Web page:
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A Walt Disney MICKEY MOUSE Cartoon.
MICKEY PLAYS PAPA - with assistance from Pluto -to Baby Elmer, a foundling who's been left on his doorstep and absolutely will not stop whimpering.
This is a very enjoyable little black & white film, which begins with some good suspense and quickly dissolves into comedy. The Mouse performs excellent impersonations of Charlie Chaplin & Jimmy Durante (it's interesting to note that while 'Durante' delights the wee nipper, the Little Tramp merely bores him...). Walt Disney supplies Mickey's squeaky voice.
Walt Disney (1901-1966) was always intrigued by drawings. As a lad in Marceline, Missouri, he sketched farm animals on scraps of paper; later, as an ambulance driver in France during the First World War, he drew figures on the sides of his vehicle. Back in Kansas City, along with artist Ub Iwerks, Walt developed a primitive animation studio that provided animated commercials and tiny cartoons for the local movie theaters. Always the innovator, his ALICE IN CARTOONLAND series broke ground in placing a live figure in a cartoon universe. Business reversals sent Disney & Iwerks to Hollywood in 1923, where Walt's older brother Roy became his lifelong business manager & counselor. When a mildly successful series with Oswald The Lucky Rabbit was snatched away by the distributor, the character of Mickey Mouse sprung into Walt's imagination, ensuring Disney's immortality. The happy arrival of sound technology made Mickey's screen debut, STEAMBOAT WILLIE (1928), a tremendous audience success with its use of synchronized music. The SILLY SYMPHONIES soon appeared, and Walt's growing crew of marvelously talented animators were quickly conquering new territory with full color, illusions of depth and radical advancements in personality development, an arena in which Walt's genius was unbeatable. Mickey's feisty, naughty behavior had captured millions of fans, but he was soon to be joined by other animated companions: temperamental Donald Duck, intellectually-challenged Goofy and energetic Pluto. All this was in preparation for Walt's grandest dream - feature length animated films. Against a blizzard of doomsayers, Walt persevered and over the next decades delighted children of all ages with the adventures of Snow White, Pinocchio, Dumbo, Bambi & Peter Pan. Walt never forgot that his fortunes were all started by a mouse, or that simplicity of message and lots of hard work always pay off.
*** This review may contain spoilers ***
This is a black and white Mickey Mouse cartoon from the Disney studio.
There will be spoilers ahead:
The cartoon starts out with some great night scenes, making it look as though this will be a suspense/thriller type of cartoon. The opening shot is great and the use of shadows is excellent, which is the norm for Disney shorts of the period.
Mickey is inside reading a spooky story, which further creates the impression that this is a suspense cartoon-until you learn that what's happening on screen is that someone is leaving a child on Mickey's doorstep.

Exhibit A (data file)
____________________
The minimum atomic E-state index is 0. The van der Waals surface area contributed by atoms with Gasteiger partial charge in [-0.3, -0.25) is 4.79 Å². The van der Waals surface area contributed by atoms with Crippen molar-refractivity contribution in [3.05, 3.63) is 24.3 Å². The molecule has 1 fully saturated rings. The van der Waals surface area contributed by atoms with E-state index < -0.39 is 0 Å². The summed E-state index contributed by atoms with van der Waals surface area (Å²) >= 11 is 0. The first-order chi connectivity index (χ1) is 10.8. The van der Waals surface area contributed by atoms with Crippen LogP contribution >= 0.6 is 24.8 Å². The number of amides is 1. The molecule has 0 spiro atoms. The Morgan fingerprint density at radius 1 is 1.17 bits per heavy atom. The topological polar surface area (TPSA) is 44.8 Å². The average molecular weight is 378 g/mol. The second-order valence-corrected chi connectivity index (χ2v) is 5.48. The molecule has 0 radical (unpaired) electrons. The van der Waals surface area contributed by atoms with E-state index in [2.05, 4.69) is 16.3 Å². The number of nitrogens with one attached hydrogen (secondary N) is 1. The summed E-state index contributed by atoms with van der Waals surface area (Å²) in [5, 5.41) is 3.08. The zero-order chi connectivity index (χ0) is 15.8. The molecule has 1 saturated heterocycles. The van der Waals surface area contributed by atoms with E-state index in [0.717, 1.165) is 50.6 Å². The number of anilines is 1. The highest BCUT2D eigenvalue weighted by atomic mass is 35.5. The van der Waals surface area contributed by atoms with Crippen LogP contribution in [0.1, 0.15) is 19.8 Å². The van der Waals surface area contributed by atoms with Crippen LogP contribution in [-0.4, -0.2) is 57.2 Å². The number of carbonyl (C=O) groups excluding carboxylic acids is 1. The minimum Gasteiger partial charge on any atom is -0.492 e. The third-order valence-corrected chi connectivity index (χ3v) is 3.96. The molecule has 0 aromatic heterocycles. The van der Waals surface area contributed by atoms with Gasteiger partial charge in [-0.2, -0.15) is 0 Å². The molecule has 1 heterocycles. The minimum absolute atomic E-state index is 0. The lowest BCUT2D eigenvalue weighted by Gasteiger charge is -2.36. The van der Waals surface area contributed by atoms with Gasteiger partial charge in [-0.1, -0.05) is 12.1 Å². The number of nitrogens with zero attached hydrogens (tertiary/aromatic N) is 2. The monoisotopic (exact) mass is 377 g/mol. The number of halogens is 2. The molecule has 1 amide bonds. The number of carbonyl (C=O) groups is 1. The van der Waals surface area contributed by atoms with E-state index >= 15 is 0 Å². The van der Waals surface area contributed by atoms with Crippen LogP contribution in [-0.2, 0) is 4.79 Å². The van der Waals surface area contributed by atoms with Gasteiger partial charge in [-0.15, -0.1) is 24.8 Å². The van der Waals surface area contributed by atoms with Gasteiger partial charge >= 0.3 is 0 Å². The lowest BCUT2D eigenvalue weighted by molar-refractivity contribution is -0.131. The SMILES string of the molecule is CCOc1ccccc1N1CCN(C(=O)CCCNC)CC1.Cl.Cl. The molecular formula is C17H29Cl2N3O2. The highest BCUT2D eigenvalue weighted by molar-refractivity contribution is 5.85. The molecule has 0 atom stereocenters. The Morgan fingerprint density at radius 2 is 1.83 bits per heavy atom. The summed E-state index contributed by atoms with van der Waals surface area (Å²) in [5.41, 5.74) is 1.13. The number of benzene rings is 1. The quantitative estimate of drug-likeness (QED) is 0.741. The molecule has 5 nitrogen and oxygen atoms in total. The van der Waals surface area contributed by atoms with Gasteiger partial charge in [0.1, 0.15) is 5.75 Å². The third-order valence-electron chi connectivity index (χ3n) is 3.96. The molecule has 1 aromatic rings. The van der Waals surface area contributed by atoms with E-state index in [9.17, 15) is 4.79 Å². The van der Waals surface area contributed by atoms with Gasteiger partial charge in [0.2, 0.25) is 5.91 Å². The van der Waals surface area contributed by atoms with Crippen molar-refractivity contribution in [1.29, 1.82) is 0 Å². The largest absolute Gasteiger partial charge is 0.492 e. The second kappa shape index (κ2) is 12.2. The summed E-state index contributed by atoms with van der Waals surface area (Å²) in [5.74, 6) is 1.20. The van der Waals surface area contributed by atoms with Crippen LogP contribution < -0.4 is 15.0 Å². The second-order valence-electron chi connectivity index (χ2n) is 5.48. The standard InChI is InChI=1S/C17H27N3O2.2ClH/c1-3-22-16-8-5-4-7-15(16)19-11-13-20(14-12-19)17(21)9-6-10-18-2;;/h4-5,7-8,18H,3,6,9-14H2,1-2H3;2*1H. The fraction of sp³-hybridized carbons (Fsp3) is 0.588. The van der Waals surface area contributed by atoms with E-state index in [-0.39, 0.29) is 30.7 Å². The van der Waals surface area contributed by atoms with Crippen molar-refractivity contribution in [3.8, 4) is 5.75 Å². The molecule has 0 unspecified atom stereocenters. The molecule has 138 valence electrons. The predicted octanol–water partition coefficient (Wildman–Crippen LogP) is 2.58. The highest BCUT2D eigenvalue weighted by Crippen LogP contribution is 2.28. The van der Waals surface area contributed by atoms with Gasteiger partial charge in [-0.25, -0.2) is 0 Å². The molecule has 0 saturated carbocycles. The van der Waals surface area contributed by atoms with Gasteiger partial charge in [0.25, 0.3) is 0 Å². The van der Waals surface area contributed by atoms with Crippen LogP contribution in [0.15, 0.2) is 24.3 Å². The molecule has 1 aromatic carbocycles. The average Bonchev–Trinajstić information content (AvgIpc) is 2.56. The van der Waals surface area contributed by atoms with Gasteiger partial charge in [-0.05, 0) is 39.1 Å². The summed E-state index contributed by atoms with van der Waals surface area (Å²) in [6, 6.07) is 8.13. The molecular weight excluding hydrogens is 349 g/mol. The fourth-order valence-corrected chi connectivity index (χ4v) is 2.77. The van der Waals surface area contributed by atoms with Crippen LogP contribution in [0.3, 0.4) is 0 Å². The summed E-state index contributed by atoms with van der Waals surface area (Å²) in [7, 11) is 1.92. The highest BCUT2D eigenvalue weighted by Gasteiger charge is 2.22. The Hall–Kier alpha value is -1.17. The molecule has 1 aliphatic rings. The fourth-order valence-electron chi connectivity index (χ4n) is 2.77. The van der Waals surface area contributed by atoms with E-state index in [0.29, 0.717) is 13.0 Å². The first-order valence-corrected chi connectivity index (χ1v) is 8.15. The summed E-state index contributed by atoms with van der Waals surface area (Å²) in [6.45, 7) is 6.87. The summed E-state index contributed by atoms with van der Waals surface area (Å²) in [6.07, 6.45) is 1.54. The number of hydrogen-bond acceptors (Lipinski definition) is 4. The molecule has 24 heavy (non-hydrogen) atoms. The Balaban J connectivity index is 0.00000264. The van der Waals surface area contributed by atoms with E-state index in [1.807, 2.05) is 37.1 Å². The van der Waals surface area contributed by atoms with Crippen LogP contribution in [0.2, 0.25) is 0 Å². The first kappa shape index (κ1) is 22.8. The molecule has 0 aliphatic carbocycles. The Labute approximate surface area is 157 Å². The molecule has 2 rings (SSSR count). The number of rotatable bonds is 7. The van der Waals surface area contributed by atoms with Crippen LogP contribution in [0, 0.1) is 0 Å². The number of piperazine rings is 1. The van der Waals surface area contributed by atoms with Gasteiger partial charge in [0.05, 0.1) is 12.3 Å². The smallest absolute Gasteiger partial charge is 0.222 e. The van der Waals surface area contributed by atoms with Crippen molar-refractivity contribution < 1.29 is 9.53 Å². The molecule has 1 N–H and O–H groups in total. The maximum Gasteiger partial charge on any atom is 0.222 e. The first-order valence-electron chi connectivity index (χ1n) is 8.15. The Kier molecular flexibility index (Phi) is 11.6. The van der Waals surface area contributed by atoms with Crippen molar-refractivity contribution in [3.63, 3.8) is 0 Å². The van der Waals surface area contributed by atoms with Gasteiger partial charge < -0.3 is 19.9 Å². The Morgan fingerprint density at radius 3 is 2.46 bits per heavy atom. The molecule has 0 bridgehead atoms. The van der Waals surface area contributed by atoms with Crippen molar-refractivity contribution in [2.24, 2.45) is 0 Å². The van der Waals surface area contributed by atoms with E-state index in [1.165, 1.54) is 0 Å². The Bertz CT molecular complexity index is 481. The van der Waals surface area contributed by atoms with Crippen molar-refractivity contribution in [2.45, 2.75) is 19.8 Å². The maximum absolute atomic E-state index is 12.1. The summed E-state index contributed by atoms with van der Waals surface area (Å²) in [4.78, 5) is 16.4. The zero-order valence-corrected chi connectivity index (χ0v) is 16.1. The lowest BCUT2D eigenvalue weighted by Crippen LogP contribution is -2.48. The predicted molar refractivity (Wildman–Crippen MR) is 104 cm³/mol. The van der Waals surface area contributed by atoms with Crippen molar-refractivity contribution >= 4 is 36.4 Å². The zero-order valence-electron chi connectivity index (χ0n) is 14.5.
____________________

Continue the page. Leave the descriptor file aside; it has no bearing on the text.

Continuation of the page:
The baby (named Elmer, as a note left with the basket in a touching scene) cries out, which of course terrifies Mickey and Pluto. There follows a great scene of Mickey and Pluto, shaking in their shoes as they investigate the noise. They finally meet young Elmer and attempt to cheer him up, but Elmer is having none of it, screaming even louder. Mickey tries to entertain Elmer by doing an impersonation of Charlie Chaplin, which bores little Elmer.
The attempts to curry Elmer's favor devolve into a comedy of errors, as both Mickey and Pluto coming to grief because they're trying to amuse Elmer. The resolution of Mickey's problem leads to pleasing Elmer with an impersonation of Jimmy Durante, which Elmer eats up with a spoon. Go figure.
This short is available on the Disney Treasures Mickey Mouse In Black and White, Volume Two and is worth looking for. Recommended.
Disney was a big part of my childhood and I do enjoy Mickey and Pluto, individually and together. Mickey Plays Papa is one of their finest examples of them together. What really impressed me was that it never felt routine, there are turns that are well done and we don't expect. For instance, the beginning has a lot of suspense and has a very mysterious/ghostly feel. Then we delve into the more comedic parts, where we have Pluto doing some of his best ever work right from swallowing a duck toy to ending up inside a trunk, these were imaginative and very well timed. The characters are wonderful, Pluto is cute, energetic and is a comic joy here, the baby is very cute but not cloyingly so and Mickey is suitably likable with an inspired Jimmy Durante impression at the end(his Charlie Chaplin attempt to stop the baby crying likewise). The music is beautifully matched with the action and adds so much character to it, but other than the gags and the opening it was the animation that was the outstanding asset. The opening scene is dark and moody in colour and shades which compliment the suspenseful mood perfectly, while the characters are some of the most rounded of any of the character designs for any of the Mickey Mouse cartoons of that particular era. The stranger's shadows creeping around Mickey's house are surprisingly realistic and has always given me goosebumps. All in all, simply fantastic. 10/10 Bethany Cox
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